Breakthrough gene therapy for sickle cell disease brings new hope
Ursula V. Battle | 7/12/2013, midnight
An exciting new medical breakthrough could forever change the lives of individuals with sickle cell disease (SCD). Researchers at UCLA’s Broad Stem Cell Research Center have successfully established the foundation for using Hematopoietic Stem Cells (HSC) from the bone marrow of patients with SCD to treat the disease.
Dr. Donald Kohn, a professor in the Departments of Microbiology, Immunology & Molecular Genetics (M.I.M.G.) and Pediatrics at UCLA, led the study. Dr. Kohn introduced an anti-sickling gene into the HSC to capitalize on the self-renewing potential of stem cells and create a continual source of healthy red blood cells that do not sickle. The breakthrough gene therapy technique is scheduled to begin clinical trials by early 2014.
“What we did in the study was to get small samples of bone marrow from 25 people with sickle cell over a three-year period,” said Dr. Kohn. “We were able to purify the bone marrow. If this works, the advantage is that every patient could be their own donor and a perfect match for themselves. We are very excited. It has worked better than we had hoped. It looks very promising.”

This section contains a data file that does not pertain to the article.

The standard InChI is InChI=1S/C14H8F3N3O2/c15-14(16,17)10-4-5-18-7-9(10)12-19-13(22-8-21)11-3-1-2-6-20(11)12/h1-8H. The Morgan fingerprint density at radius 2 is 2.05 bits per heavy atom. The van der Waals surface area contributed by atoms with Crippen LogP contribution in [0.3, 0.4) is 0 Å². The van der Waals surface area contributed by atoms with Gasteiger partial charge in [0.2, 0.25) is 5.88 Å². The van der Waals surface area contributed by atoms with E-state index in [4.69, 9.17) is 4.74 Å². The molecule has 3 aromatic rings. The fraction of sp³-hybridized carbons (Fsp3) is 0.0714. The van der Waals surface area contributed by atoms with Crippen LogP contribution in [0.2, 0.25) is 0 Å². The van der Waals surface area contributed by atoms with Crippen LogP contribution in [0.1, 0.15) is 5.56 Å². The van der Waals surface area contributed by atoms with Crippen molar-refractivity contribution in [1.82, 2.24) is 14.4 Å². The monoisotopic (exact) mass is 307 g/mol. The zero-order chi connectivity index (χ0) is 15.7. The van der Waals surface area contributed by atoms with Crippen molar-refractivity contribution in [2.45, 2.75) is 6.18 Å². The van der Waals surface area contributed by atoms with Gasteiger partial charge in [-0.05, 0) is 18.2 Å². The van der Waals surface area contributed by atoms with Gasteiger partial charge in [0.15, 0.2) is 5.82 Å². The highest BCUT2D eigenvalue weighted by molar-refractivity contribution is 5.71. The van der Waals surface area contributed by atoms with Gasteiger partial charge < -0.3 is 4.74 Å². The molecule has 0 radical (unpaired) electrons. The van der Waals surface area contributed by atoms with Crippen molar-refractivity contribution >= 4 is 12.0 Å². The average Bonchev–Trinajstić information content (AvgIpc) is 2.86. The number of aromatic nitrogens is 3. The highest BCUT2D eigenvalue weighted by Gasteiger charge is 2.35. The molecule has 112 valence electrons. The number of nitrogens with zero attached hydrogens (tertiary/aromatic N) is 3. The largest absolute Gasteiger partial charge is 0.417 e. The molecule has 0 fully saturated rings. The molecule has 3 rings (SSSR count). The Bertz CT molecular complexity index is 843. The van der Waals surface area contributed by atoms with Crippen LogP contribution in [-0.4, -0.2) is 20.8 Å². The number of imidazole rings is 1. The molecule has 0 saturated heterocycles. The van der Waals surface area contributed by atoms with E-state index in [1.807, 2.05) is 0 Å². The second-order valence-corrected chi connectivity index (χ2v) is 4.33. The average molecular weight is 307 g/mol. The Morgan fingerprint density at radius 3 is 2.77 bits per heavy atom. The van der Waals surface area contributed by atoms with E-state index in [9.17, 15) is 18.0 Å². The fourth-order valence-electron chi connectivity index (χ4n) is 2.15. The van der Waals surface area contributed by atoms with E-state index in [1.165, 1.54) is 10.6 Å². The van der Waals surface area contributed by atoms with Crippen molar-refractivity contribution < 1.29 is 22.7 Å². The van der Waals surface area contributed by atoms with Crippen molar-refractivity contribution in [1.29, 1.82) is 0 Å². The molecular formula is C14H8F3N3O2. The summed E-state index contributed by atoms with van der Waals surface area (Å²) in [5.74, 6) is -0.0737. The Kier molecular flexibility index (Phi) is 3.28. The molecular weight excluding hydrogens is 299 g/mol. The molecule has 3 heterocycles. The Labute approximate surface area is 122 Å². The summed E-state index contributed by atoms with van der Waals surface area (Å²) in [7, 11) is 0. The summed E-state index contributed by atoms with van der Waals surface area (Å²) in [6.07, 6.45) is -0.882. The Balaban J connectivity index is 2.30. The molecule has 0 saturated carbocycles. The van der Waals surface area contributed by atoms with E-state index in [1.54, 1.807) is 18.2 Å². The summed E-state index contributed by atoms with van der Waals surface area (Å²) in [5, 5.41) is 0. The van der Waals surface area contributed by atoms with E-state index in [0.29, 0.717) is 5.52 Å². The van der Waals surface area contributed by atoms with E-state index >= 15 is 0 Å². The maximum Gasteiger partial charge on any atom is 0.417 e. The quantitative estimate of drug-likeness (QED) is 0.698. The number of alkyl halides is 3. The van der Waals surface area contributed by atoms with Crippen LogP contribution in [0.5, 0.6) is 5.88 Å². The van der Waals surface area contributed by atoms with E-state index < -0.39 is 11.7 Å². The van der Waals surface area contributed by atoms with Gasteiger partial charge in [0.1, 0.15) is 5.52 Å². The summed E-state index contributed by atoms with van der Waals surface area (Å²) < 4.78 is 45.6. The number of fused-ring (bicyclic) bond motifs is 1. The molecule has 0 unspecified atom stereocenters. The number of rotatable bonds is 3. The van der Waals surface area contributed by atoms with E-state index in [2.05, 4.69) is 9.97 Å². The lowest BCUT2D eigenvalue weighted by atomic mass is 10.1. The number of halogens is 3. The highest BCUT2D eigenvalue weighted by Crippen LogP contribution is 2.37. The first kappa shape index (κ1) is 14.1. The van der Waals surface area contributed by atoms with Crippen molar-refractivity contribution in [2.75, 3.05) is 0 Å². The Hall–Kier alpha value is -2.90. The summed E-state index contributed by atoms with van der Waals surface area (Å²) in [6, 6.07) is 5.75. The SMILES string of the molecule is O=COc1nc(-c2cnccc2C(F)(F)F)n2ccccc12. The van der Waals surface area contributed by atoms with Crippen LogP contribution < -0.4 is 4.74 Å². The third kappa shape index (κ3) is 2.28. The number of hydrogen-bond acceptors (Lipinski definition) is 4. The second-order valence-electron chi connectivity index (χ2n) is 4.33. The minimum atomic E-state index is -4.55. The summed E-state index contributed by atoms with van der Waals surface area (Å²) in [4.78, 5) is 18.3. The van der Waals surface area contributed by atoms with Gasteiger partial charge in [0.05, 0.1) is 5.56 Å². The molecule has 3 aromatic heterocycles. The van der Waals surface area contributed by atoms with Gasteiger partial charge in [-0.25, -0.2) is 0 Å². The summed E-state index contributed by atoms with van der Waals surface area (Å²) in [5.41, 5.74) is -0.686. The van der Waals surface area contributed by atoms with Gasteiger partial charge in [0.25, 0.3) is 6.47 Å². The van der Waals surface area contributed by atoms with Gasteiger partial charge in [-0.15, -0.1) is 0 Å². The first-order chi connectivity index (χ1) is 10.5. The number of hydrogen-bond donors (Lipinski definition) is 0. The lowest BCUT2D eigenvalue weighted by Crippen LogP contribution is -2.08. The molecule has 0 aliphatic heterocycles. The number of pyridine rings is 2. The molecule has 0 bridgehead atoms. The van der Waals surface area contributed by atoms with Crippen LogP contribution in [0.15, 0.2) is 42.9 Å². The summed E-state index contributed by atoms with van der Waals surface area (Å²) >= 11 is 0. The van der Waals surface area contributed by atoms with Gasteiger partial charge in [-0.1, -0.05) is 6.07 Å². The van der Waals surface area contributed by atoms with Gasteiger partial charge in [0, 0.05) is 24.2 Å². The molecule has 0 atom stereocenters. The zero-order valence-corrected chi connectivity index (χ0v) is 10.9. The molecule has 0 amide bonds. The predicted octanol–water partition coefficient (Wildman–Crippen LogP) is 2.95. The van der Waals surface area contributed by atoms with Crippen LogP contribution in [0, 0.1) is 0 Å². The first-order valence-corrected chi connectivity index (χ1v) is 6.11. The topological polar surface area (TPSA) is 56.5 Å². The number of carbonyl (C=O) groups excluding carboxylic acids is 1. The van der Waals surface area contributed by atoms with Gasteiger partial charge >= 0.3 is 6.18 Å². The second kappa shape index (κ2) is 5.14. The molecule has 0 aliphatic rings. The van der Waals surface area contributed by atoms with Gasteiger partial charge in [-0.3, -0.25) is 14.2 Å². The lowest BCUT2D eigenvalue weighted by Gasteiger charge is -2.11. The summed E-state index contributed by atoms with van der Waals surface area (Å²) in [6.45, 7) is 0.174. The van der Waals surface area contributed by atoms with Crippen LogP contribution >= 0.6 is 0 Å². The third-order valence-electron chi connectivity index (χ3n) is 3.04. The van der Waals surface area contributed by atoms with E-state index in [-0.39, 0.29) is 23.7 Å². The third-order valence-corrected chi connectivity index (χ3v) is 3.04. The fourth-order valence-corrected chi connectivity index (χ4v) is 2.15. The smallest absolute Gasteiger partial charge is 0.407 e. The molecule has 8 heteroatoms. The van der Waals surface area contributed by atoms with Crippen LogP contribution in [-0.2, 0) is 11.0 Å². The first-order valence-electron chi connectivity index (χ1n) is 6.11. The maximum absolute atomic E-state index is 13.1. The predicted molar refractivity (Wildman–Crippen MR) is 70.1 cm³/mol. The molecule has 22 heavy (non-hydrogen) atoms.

He added, “It’s proof of principle in the laboratory, but we are also aware of the fact that what works in the laboratory may not work with patients.”
Dr. Kohn’s research focuses on the development of new methods to treat genetic diseases of blood cells, cancer, and leukemia by gene modification of HSC. Dr. Kohn’s gene therapy approach using HSC from a patient’s own blood is a revolutionary alternative to current SCD treatments as it creates a self-renewing normal blood cell by inserting a gene that has anti-sickling properties into HSC.
This approach also does not rely on the identification of a matched donor, thus avoiding the risk of rejection of donor cells. The anti-sickling HSC will be transplanted back into the patient’s bone marrow and multiplies the corrected cells that make red blood cells without sickling.
“Many of the sickle cell patients are excited about the possibility of the new treatment as opposed to transplant from one person to another,” said Dr. Kohn. “Only 15 percent of people with sickle cell have a brother or sister who are healthy, and a perfect match. Obviously sickle cell is still a miserable disease, but this treatment brings new hope.”
SCD affects more than 90,000 patients in the U.S., with the disease disproportionately impacting African Americans and Hispanic Americans. It is caused by an inherited mutation in the beta-globin gene that makes red blood cells change from their normal shape, which is round and pliable (like a plastic bag filled with corn oil), into a rigid sickle-shaped cell (like a corn flake).
Normal red blood cells are able to pass easily through the tiniest blood vessels, called capillaries, carrying oxygen to organs such as the lungs, liver and kidneys. However, due to their rigid structure, sickled blood cells get stuck in the capillaries and deprive the organs of oxygen, which causes organ dysfunction and failure.